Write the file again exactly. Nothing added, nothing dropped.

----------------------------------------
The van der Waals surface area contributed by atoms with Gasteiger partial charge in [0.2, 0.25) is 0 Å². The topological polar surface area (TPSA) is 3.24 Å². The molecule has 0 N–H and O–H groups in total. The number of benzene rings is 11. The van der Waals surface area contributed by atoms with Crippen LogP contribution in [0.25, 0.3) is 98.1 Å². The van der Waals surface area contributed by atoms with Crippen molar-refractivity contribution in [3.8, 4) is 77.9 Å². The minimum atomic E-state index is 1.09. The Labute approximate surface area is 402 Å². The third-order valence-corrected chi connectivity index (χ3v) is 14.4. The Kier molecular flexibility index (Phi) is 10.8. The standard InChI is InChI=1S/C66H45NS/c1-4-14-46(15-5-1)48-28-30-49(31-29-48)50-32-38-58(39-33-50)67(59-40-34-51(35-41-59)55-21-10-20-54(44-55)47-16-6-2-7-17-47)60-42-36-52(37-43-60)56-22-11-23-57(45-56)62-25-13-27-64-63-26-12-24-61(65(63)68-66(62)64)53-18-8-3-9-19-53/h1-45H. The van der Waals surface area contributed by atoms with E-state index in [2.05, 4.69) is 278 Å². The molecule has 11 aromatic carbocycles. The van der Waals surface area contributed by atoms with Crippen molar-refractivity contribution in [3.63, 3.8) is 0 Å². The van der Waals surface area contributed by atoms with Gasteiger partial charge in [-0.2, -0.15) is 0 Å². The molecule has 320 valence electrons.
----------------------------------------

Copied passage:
The van der Waals surface area contributed by atoms with Gasteiger partial charge in [0.2, 0.25) is 0 Å². The topological polar surface area (TPSA) is 3.24 Å². The molecule has 0 N–H and O–H groups in total. The number of benzene rings is 11. The van der Waals surface area contributed by atoms with Crippen LogP contribution in [0.25, 0.3) is 98.1 Å². The van der Waals surface area contributed by atoms with Crippen molar-refractivity contribution in [3.8, 4) is 77.9 Å². The minimum atomic E-state index is 1.09. The Labute approximate surface area is 402 Å². The third-order valence-corrected chi connectivity index (χ3v) is 14.4. The Kier molecular flexibility index (Phi) is 10.8. The standard InChI is InChI=1S/C66H45NS/c1-4-14-46(15-5-1)48-28-30-49(31-29-48)50-32-38-58(39-33-50)67(59-40-34-51(35-41-59)55-21-10-20-54(44-55)47-16-6-2-7-17-47)60-42-36-52(37-43-60)56-22-11-23-57(45-56)62-25-13-27-64-63-26-12-24-61(65(63)68-66(62)64)53-18-8-3-9-19-53/h1-45H. The van der Waals surface area contributed by atoms with E-state index in [2.05, 4.69) is 278 Å². The molecule has 11 aromatic carbocycles. The van der Waals surface area contributed by atoms with Crippen molar-refractivity contribution in [3.63, 3.8) is 0 Å². The van der Waals surface area contributed by atoms with Gasteiger partial charge in [-0.2, -0.15) is 0 Å². The molecule has 320 valence electrons.